- High Times: Accommodating Marijuana Use at Work
- September 8, 2017 | Authors: Seth L. Laver; Christopher P. Maugans
- Law Firms: Goldberg Segalla LLP - Philadelphia Office; Goldberg Segalla LLP - Buffalo Office
Marijuana laws are evolving in the US. Marijuana is a Schedule 1 drug under the Controlled Substances Act, and has no accepted medical use under federal law. However, 29 states and Washington, D.C. have passed laws that decriminalized medical or recreational marijuana use. Nonetheless, many employers have longstanding zero tolerance drug use policies. The question remains, how should employers reconcile their internal policies with the laws requiring employers to accommodate employees with certain medical conditions? The answer is hazy.
The Massachusetts’ Supreme Court recently became the highest court in the nation to apply a general disability anti-discrimination protection to medical marijuana use. In Barbuto, an entry-level sales and marketing employee filed suit after she was terminated for failing a mandatory employee drug test. She alleged wrongful termination for various common law and statutory claims, including disability discrimination. Specifically, the claim alleged a failure to “reasonably accommodate” her Crohn’s disease, and her medically certified off-duty use of marijuana to treat that illness.
The court rejected the argument that the requested disability accommodation was per se unreasonable because the use of marijuana violates federal law. The court ruled that off-site medical marijuana use does not per se disqualify an individual from protection under the law and remanded the case to the trial court.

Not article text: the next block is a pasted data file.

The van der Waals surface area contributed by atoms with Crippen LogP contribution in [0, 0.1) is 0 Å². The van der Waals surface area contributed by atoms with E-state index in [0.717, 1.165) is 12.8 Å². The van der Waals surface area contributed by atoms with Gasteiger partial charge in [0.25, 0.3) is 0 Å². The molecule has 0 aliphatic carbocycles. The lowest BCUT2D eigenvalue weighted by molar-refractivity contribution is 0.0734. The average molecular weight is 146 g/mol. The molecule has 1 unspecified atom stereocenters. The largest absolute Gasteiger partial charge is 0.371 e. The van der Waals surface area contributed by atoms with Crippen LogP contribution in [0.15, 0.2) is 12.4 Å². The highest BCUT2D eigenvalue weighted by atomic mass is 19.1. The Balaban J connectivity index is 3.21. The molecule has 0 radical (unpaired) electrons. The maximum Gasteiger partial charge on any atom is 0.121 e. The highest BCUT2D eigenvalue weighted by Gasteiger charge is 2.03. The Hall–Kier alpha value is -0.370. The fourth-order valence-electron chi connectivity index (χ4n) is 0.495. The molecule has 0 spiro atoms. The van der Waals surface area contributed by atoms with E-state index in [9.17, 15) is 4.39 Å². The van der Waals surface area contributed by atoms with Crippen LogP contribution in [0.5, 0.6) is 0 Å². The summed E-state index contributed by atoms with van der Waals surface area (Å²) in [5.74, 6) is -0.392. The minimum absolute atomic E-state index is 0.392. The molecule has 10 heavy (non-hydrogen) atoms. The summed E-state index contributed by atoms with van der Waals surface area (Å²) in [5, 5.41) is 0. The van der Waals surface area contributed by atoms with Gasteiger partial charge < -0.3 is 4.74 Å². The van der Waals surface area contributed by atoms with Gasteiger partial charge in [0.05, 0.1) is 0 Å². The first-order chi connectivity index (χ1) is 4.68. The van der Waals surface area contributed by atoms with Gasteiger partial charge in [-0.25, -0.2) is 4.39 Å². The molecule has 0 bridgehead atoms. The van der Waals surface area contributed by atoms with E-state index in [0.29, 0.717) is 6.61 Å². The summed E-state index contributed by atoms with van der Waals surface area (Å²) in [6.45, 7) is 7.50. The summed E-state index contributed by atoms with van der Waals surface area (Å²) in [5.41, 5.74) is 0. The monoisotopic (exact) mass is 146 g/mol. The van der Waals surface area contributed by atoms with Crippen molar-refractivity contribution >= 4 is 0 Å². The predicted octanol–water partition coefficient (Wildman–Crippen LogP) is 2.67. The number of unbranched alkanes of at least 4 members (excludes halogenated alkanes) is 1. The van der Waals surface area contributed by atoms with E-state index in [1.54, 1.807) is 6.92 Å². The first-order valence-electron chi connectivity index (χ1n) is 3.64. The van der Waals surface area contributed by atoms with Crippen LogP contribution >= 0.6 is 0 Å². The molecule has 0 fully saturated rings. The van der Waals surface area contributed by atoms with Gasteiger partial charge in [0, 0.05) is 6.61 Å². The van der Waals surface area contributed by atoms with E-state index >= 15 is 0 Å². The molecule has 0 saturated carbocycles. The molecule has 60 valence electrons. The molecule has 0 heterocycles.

Barbuto continues a recent trend that is expanding the protections of marijuana users in the workplace. Earlier this year, a Rhode Island superior court interpreted Rhode Island’s medical marijuana law to prohibit discrimination against medical marijuana users on the basis of their off duty medical marijuana use. These two decisions reverse the previous case-law in this area, including decisions from Colorado and Washington, where the courts dismissed complaints brought by medical marijuana users who had been terminated for drug use.Employers in all jurisdictions should monitor these issues since the case-law is changing rapidly. Prior to reacting to an employee’s marijuana use, employers are well advised to consult with counsel.